Weed Tea

Turn Your Weeds into Nutrient-Rich Fertilizer weeds

Many plotholders spend hours pulling up weeds and often find themselves at a loss as what can be done with them, particularly perennial weeds. This can be disappointing as there is no useful end product at the end of this labour.

Reluctant to put them into the compost heap, many plotholders put them into skips or green waste cages, losing potential benefits to soil and potential to increase crop yields, however there is hope.

Have you consider turning them into a free organic liquid fertilizer? Liquid fertilizer—also known as weed tea,( but don’t drink it!) is easy to make and will give your plot a boost of nutrients, including nitrogen, phosphorus, potassium, magnesium, boron, copper, manganese, sulphur, iron and silicon. You can  use weed tea on both flower beds and vegetable plots, either by pouring it on the soil at the base of the plants, or by spraying it on the leaves. Perennial weeds, especially those with very deep roots such as dandelions, dock and creeping buttercup, have mined valuable minerals and other vital nutrients from the soil and store the nutrients in their roots and leaves.

When you pull up these weeds and simply throw them out, you toss out the minerals and nutrients as well. Turning the weeds into liquid fertilizer returns the nutrients to the soil. It is recycling at its best. All weeds are candidates for liquid fertilizer however it is essential to catch the weeds before they flower. Making Weed Tea Turning weeds into liquid fertilizer is rather easy.

  1. Get a large bucket or other container with a lid and line it with a hessian sack or old onion set/bulb bag (it must be permeable for the process to work).Tie the bag to the lid or handle of the container (you do not want to be fishing the bag out of the mixture later !!!)
  2. Put the pulled-up weeds (including both roots and leaves but removing as much soil as possible) and put them in the bag in the bucket.
  3. Add water. Put about 8 cups of water in the bucket for every pound of weeds; the water should cover the weeds in the bottom of the sack
  4. Cover the bucket with a tight-fitting lid.
  5. Leave the bucket for 6 to 8 weeks. This should ensure the perennial roots are not able to create new growth at the end of the process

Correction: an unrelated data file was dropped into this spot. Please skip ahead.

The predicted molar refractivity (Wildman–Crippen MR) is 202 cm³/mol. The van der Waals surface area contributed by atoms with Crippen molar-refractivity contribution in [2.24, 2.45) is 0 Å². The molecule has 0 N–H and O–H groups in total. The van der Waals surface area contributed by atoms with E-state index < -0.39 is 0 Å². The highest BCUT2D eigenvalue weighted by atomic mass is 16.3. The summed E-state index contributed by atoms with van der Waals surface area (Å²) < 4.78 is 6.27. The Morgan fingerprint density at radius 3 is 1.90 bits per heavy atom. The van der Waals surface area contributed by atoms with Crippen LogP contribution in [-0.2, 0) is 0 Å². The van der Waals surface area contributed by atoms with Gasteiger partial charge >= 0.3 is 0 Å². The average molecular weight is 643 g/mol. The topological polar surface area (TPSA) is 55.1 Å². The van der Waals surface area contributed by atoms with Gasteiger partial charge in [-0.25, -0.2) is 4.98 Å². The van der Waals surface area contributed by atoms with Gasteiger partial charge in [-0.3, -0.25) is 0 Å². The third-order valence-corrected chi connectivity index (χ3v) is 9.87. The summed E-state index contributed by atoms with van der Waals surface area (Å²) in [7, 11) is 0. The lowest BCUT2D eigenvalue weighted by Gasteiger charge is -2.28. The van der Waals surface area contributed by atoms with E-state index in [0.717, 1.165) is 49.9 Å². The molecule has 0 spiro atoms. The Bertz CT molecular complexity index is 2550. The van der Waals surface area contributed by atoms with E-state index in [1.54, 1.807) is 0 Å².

6. Stir it every week or so. But be forewarned—the fermentation process can be aromatic; think of it as having an earthy, agricultural aroma! Try not to get any of this concentrated concoction on your hands or clothes; it will stain.
  7. Remove the bag, the liquid is what you will want to use on your plot; the solid mass of fermented weeds may be added to a fresh compost heap. After you have removed the sack and you are left only with liquid, it is done. (It can be worthwhile to remove any small pieces of organic matter which may gum up nozzles if you intend to use the liquid as a foliar spray.)
  8. Dilute it before using, at the rate of 1 part weed tea to 10 parts water. Then pour it on the soil at the base of your plants. To use it as a fertilizing foliar spray, dilute it until the colour of the liquid is like a weak tea. You can also pour it on the base of your vegetable plants, but don’t spray it on the vegetables that are ready to be harvested.

You can also add aged manure or herbs to the bucket, along with grass clippings and pruned-off plant parts. They all contain nutrients that can be recycled back into the soil through this process. It’s best to use the weed tea during the same season you produced it, the quicker the better. People have been gardening for thousands of years, and did not always have manufactured fertilizers available for purchase. They used what they had available—including weeds— and made their own fertilizer. Making liquid fertilizer from weeds is a back-to-basics way of returning the nutrients in weeds to the soil and avoids increasing waste going to landfill. What could be easier?